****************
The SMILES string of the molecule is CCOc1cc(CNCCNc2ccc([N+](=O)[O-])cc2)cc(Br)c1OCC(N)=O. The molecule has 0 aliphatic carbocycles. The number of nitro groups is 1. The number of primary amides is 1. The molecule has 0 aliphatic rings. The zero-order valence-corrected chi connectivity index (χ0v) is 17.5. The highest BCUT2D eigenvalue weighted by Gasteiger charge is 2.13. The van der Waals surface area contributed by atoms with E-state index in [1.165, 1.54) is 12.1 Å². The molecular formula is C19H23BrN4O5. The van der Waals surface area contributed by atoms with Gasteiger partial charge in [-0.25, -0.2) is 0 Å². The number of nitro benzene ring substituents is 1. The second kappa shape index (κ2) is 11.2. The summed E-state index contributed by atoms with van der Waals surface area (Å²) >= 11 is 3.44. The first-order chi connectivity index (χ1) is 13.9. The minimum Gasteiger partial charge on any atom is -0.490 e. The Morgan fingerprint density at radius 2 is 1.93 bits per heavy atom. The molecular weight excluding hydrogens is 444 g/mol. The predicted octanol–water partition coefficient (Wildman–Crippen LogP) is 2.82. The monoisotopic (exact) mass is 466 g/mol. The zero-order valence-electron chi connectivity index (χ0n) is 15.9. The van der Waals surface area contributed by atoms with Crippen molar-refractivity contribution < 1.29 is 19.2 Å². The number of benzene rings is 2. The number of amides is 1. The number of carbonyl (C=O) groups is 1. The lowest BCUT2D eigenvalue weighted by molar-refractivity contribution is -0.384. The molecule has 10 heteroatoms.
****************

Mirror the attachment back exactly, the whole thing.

The SMILES string of the molecule is CCOc1cc(CNCCNc2ccc([N+](=O)[O-])cc2)cc(Br)c1OCC(N)=O. The molecule has 0 aliphatic carbocycles. The number of nitro groups is 1. The number of primary amides is 1. The molecule has 0 aliphatic rings. The zero-order valence-corrected chi connectivity index (χ0v) is 17.5. The highest BCUT2D eigenvalue weighted by Gasteiger charge is 2.13. The van der Waals surface area contributed by atoms with E-state index in [1.165, 1.54) is 12.1 Å². The molecular formula is C19H23BrN4O5. The van der Waals surface area contributed by atoms with Gasteiger partial charge in [-0.25, -0.2) is 0 Å². The number of nitro benzene ring substituents is 1. The second kappa shape index (κ2) is 11.2. The summed E-state index contributed by atoms with van der Waals surface area (Å²) >= 11 is 3.44. The first-order chi connectivity index (χ1) is 13.9. The minimum Gasteiger partial charge on any atom is -0.490 e. The Morgan fingerprint density at radius 2 is 1.93 bits per heavy atom. The molecular weight excluding hydrogens is 444 g/mol. The predicted octanol–water partition coefficient (Wildman–Crippen LogP) is 2.82. The monoisotopic (exact) mass is 466 g/mol. The zero-order valence-electron chi connectivity index (χ0n) is 15.9. The van der Waals surface area contributed by atoms with Crippen molar-refractivity contribution < 1.29 is 19.2 Å². The number of benzene rings is 2. The number of amides is 1. The number of carbonyl (C=O) groups is 1. The lowest BCUT2D eigenvalue weighted by molar-refractivity contribution is -0.384. The molecule has 10 heteroatoms.